President Maduro now has the ignoble distinction of reigning over an economic recession that rivals the very worst in modern history. Last month, the IMF forecast that the country’s real gross domestic product (GDP) would fall 18 percent this year—the third straight year of double-digit declines.

Venezuelas recession among the worst in recent history
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A mass exodus of young, working-age Venezuelans, many of them college-educated, is unlikely to help. Estimates of the number of people who have fled the country in the past two years alone range from 1.7 million to as high as 4 million.

Their escape is no easy task, as numerous international airlines, citing rampant crime and a lack of electricity, have canceled all flights in and out of Caracas. The only U.S. carrier still operating in the country is American Airlines, which offers a single daily flight from the nation’s capital to Miami. Just two years ago, there were as many as 40 nonstop American flights, not to mention those of rival carriers, between the two cities—a sign of just how dramatic and swift Maduro’s mismanagement has been in crippling Venezuela’s once-robust economy.

The Diversification Benefits of Gold

The gold bears were on top last week, with the metal trading as low as $1,205 on Thursday. That’s the closest it’s come to dipping below $1,200 since February 2017. Friday’s lower-than-expected jobs report gave gold a modest boost, but it wasn’t enough to prevent a fourth straight week of price declines.

Gold delped stem the rout
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In times like this, it’s important to remember that, according to gold’s DNA of volatility, it’s a non-event for the metal to close up or down 1 percent at the end of each session, 2 percent for the 10-day trading period. And guess what? The S&P 500 Index has the same level of volatility.

Ten days ago, gold was trading just under $1,230 an ounce, or 0.6 percent more than today. The math is sound.

It’s also worth remembering that gold has traditionally had a low to negative correlation with other assets such as equities. This is why many investors over the years have used it as a portfolio diversifier.

Case in point: On June 26, Facebook suffered its worst single-day decline since the company went public in 2012. Its stock plunged 19 percent, erasing some $120 billion in market capitalization—the most ever in history for a single trading session.

Gold, meanwhile, held relatively steady, slipping only 0.62 percent.

Curious about learning more? Explore the two main drivers of gold, the Fear Trade and Love Trade, by clicking here!

Ancient Dollars and Gold Bullion

Consumer price inflation is real. It sneaks into every facet of life. Bags of coffee shrink from 16 ounces to 12 ounces and then to 10 ounces. “Shrinkflation is policy. That Snickers candy bar is smaller but costs the same or more.

But don’t blame the candy industry, coffee distributors or automobile manufacturers. Fiat currencies create the problems.

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Why do we need to fix our currency? Because commercial banks (via fractional reserve banking) and the Federal Reserve print dollars by the trillions, devalue all existing dollars, and increase prices on almost everything. Do you remember McDonald’s prices in 1961?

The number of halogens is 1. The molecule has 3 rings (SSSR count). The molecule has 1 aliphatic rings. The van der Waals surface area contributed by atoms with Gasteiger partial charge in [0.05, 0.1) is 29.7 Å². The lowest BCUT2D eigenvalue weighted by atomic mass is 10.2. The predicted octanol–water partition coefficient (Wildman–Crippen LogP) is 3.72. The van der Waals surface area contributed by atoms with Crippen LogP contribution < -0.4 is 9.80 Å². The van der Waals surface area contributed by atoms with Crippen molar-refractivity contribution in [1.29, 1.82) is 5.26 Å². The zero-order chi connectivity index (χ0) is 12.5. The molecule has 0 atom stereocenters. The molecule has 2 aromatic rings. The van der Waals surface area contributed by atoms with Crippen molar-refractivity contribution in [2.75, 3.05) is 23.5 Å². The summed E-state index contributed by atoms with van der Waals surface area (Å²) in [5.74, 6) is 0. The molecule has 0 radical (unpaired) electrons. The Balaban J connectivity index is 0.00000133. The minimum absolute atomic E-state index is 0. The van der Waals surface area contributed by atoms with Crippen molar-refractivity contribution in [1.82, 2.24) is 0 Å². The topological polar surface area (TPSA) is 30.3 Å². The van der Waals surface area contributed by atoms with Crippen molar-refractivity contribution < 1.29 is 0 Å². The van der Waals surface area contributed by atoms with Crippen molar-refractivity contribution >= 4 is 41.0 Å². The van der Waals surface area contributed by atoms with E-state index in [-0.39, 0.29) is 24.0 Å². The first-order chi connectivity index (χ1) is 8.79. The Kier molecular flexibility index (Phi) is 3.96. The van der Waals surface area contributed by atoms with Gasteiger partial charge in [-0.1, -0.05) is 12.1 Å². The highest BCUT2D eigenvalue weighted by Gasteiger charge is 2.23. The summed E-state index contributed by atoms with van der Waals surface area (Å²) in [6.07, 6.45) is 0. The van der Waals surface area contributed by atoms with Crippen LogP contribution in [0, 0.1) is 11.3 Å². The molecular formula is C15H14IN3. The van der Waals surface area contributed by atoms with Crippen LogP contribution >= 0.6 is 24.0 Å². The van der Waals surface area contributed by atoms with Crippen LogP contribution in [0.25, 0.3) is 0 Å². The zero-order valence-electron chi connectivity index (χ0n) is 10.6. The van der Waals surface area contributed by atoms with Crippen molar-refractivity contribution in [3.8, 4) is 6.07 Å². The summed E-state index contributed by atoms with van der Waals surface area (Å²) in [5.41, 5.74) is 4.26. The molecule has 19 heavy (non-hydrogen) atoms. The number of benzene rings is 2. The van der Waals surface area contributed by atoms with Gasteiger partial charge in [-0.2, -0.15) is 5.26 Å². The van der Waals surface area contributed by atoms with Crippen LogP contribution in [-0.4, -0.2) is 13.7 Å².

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The problem is the currency unit. It shrinks in value!

How well would the military perform if the government changed the units of measurement every year? Example: The diameter of the rocket fuel tank is 47 inches. The next year the diameter measures 49 inches, but the rocket didn’t change! Chaos, craziness, and a dysfunctional military would result.

Reducing the value of currency units is like changing the measuring units for length. The chaos becomes unmanageable.

Most unbacked paper currencies have failed. Others, such as the pound and dollar, are worth a tiny fraction of their initial value. However we delude ourselves and believe flawed currencies will survive and prosper.

When insanity and delusions persist, there are reasons. One might think the powers-that-be prefer a flawed system that enriches them at the expense of the savers, pension plans, taxpayers and future workers…

Whatever the reason, the process continues. Devalue the dollar, increase prices, pretend and extend, and work the scam.

Rather than curse the darkness, light a candle within your financial world! Buy silver and gold. 

The following is a quick history lesson on prices, devaluing dollars, and preserving purchasing power with gold.

In 1913 gold sold for $20.67, potatoes cost 1.6 cents per pound, a pack of cigarettes cost ten cents, and an average house sold for about $3,000.

Prices are higher today! I used $0.60 per pound for potatoes, $6.00 for cigarettes, and $392,000 for an average house (source: St. Louis Federal Reserve.) Consider the following.

Other Examples of “Excessive Printing” – Argentina and Venezuela:

During the past 70 years Argentina devalued their peso by lopping off 13 zeros. That is ten trillion-to-one devaluation against the dollar which also devalued. One year ago Argentina sold 100 year bonds to yield hungry “investors” who should have studied history. Read this. Interest rates have risen to about 40% per year and the peso is devaluing.

Inflation is out-of-control and hurting everyone in Venezuela. Those who placed their savings in gold bullion are better protected. A recent article tells about a cardiologist who received severance pay after working five years. It purchased a cup of coffee!